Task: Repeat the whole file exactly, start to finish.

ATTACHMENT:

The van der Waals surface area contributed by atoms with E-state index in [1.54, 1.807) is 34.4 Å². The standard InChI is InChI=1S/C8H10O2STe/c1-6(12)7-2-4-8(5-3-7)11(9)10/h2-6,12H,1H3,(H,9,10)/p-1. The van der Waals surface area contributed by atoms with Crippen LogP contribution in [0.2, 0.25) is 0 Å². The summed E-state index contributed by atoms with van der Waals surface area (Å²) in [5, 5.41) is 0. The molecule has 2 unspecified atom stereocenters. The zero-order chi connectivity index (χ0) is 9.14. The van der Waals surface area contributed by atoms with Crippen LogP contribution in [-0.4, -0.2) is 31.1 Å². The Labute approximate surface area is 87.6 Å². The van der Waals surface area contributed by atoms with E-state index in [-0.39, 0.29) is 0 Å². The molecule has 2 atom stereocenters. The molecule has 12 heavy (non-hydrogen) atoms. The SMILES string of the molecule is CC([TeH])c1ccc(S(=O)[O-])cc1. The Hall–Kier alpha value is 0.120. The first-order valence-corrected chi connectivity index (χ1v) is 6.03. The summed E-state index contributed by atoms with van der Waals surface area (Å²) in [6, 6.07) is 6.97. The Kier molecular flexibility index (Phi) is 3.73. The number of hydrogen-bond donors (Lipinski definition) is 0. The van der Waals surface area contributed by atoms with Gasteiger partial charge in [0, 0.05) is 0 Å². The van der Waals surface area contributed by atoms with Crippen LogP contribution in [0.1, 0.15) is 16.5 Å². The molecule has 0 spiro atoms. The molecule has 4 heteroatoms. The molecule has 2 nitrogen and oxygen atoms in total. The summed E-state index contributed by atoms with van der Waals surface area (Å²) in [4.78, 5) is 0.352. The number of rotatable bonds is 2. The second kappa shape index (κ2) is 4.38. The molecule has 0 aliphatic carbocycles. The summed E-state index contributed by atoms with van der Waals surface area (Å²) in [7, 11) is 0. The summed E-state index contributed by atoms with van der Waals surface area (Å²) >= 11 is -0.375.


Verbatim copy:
The van der Waals surface area contributed by atoms with E-state index in [1.54, 1.807) is 34.4 Å². The standard InChI is InChI=1S/C8H10O2STe/c1-6(12)7-2-4-8(5-3-7)11(9)10/h2-6,12H,1H3,(H,9,10)/p-1. The van der Waals surface area contributed by atoms with Crippen LogP contribution in [0.2, 0.25) is 0 Å². The summed E-state index contributed by atoms with van der Waals surface area (Å²) in [5, 5.41) is 0. The molecule has 2 unspecified atom stereocenters. The zero-order chi connectivity index (χ0) is 9.14. The van der Waals surface area contributed by atoms with Crippen LogP contribution in [-0.4, -0.2) is 31.1 Å². The Labute approximate surface area is 87.6 Å². The van der Waals surface area contributed by atoms with E-state index in [-0.39, 0.29) is 0 Å². The molecule has 2 atom stereocenters. The molecule has 12 heavy (non-hydrogen) atoms. The SMILES string of the molecule is CC([TeH])c1ccc(S(=O)[O-])cc1. The Hall–Kier alpha value is 0.120. The first-order valence-corrected chi connectivity index (χ1v) is 6.03. The summed E-state index contributed by atoms with van der Waals surface area (Å²) in [6, 6.07) is 6.97. The Kier molecular flexibility index (Phi) is 3.73. The number of hydrogen-bond donors (Lipinski definition) is 0. The van der Waals surface area contributed by atoms with Gasteiger partial charge in [0, 0.05) is 0 Å². The van der Waals surface area contributed by atoms with Crippen LogP contribution in [0.1, 0.15) is 16.5 Å². The molecule has 0 spiro atoms. The molecule has 4 heteroatoms. The molecule has 2 nitrogen and oxygen atoms in total. The summed E-state index contributed by atoms with van der Waals surface area (Å²) in [4.78, 5) is 0.352. The number of rotatable bonds is 2. The second kappa shape index (κ2) is 4.38. The molecule has 0 aliphatic carbocycles. The summed E-state index contributed by atoms with van der Waals surface area (Å²) in [7, 11) is 0. The summed E-state index contributed by atoms with van der Waals surface area (Å²) >= 11 is -0.375.